A recent Survey from Time investments has found that over 50% of Britons aged over 55 have no idea what the Inheritance Tax liability will be when they pass away (source: Accountancy Daily).
With estate values rising for more and more families, some could be left with a 40% tax burden should the deceased estate be in excess of the IHT threshold - although with careful strategic planning AHEAD of time, it may be possible to mitigate a substantial amount of this,
In March 21, the Chancellor announced a freeze on tax-free allowances. Both the nil rate band and residence nil rate band
are fixed at £325,000 and £175,000 until April 2026.
Individuals are not currently required to pay IHT if the value of the estate is below the Nil Rate Band of £325,000 and an additional Residence Nil Rate band of £175,000 applies to those with an estate. Everything above this is taxable at 40%.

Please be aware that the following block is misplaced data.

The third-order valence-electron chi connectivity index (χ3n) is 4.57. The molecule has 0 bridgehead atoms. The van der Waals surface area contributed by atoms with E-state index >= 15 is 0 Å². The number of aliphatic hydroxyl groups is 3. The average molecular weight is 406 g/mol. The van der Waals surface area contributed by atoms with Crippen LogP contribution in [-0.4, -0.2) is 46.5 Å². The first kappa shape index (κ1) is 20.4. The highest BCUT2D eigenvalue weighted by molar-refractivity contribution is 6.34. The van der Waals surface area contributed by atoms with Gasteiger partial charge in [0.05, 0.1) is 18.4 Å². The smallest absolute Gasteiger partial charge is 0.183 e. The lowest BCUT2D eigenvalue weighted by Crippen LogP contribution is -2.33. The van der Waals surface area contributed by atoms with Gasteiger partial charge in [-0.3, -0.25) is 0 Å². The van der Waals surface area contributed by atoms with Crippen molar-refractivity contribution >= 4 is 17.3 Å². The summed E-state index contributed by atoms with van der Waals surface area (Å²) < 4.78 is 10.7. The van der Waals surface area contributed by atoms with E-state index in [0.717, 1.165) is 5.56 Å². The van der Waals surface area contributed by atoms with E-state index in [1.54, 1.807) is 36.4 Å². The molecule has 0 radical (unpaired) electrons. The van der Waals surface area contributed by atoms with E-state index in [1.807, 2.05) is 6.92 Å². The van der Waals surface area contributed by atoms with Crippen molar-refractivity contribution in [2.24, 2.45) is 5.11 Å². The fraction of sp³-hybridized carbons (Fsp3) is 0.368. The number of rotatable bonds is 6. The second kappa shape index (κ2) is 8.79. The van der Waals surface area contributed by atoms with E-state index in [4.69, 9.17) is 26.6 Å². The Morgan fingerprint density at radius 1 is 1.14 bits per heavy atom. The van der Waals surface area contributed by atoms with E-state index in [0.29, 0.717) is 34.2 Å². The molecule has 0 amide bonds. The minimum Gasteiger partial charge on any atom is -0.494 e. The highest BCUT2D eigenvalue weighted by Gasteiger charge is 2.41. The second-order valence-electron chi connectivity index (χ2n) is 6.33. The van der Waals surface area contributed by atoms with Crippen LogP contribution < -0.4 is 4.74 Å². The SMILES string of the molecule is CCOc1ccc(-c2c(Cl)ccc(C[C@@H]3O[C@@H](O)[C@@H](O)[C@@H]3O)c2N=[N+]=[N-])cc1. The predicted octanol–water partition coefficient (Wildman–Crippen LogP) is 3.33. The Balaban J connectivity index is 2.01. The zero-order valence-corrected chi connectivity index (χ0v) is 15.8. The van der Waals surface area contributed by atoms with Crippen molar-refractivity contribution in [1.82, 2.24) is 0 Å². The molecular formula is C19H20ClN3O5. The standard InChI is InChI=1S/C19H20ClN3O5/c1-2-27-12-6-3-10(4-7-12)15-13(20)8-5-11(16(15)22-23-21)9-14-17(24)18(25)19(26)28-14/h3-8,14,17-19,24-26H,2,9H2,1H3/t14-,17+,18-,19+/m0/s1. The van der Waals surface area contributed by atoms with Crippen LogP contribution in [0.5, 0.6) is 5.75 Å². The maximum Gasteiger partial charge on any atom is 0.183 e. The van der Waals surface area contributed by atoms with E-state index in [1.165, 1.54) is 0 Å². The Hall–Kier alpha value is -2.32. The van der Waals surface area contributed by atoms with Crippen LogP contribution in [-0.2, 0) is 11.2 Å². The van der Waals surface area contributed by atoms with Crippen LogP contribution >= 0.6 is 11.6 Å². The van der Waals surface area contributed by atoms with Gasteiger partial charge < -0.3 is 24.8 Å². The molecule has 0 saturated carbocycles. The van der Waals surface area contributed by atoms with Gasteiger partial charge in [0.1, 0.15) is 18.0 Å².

The freezing of these allowances may push some clients’ estates over the threshold and into paying IHT, particularly considering rising house prices and investment growth.
The five-year freeze on IHT is expected to bring in £985m in extra revenue, meaning more than 36,000 estates a year are expected to pay IHT by 2026.
After the Budget, the government also announced that reporting regulations will be simplified later in 2021 so that from 1 January 2022 more than 90% of non-taxpaying estates will no longer have to complete IHT forms for deaths when probate or confirmation is required.
If you have any questions about Inheritance Tax or estate planning, we would recommend you contact us accordingly.